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Energetics of bluetongue lizards (Tiliqua scincoides) in a seasonal tropical environment

Christian, Keith A., Webb, Jonathan K. and Schultz, Timothy J. (2003). Energetics of bluetongue lizards (Tiliqua scincoides) in a seasonal tropical environment. Oecologia,136(4):515-523.

Document type: Journal Article
Citation counts: Scopus Citation Count Cited 21 times in Scopus Article | Citations

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Title Energetics of bluetongue lizards (Tiliqua scincoides) in a seasonal tropical environment
Author Christian, Keith A.
Webb, Jonathan K.
Schultz, Timothy J.
Journal Name Oecologia
Publication Date 2003
Volume Number 136
Issue Number 4
ISSN 1432-1939   (check CDU catalogue open catalogue search in new window)
Scopus ID 2-s2.0-0141457898
Start Page 515
End Page 523
Total Pages 9
Place of Publication New York, USA
Publisher Springer Publishing Company
Field of Research 0608 - Zoology
0502 - Environmental Science and Management
HERDC Category C1 - Journal Article (DEST)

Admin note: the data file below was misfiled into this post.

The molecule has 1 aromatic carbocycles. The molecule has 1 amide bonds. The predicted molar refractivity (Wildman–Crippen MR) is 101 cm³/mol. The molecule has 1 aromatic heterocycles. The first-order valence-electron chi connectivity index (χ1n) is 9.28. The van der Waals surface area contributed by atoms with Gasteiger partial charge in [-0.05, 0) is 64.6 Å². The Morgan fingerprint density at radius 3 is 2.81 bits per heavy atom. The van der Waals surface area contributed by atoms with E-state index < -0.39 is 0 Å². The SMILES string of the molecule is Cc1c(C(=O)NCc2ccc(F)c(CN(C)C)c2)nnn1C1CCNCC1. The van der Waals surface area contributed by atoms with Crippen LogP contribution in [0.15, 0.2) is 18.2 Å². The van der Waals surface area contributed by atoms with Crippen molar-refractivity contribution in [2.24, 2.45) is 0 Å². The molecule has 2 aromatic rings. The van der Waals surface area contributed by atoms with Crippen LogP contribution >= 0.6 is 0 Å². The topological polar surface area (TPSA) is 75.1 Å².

Abstract We studied the physiological ecology of bluetongue lizards (Tiliqua scincoides) on the Adelaide River floodplain in tropical Australia to determine the seasonal patterns of energy expenditure and to determine the mechanisms by which seasonal differences were achieved. Field metabolic rates (FMR) were significantly lower in the dry season (37.6 kJ kg -1 day -1; n=9) than in the wet (127.3 kJ kg -1 day -1; n=7). Water flux was also lower in the dry season (6.8 ml kg -1 day -1; n=9) than in the wet (39.4 ml kg -1 day -1; n=7). Measurements of body temperatures ( T b) and movements of free-ranging animals, and standard metabolic rate (SMR) of recently caught animals, allowed a detailed analysis of energy budgets for wet and dry seasons. In the dry, bluetongue lizards expended 90 kJ kg -1 day -1 less energy than in the wet season. Unlike some other lizards of the wet-dry tropics, SMR did not differ between seasons. About 5% of the seasonal difference in FMR was due to lower night time T b during the dry season, and about 7% was due to lower diurnal T b. The remaining 88% of the decrease in energy expended in the dry season was due to a substantial decrease in other costs that may include reproduction, growth, digestion and activity. If we assume the animals fed daily and the costs of digestion are taken into account, the estimates are: 14% of the savings result from lower T b at night, 20% from lower T b in the day, and 66% result from decreased activity. It is therefore apparent that, unlike some agamid and varanid lizards that use a combination of behavioural and physiological mechanisms to conserve energy when food and water are limited, bluetongue lizards primarily use behavioural mechanisms to achieve a dramatic reduction in energy expenditure in the dry season.
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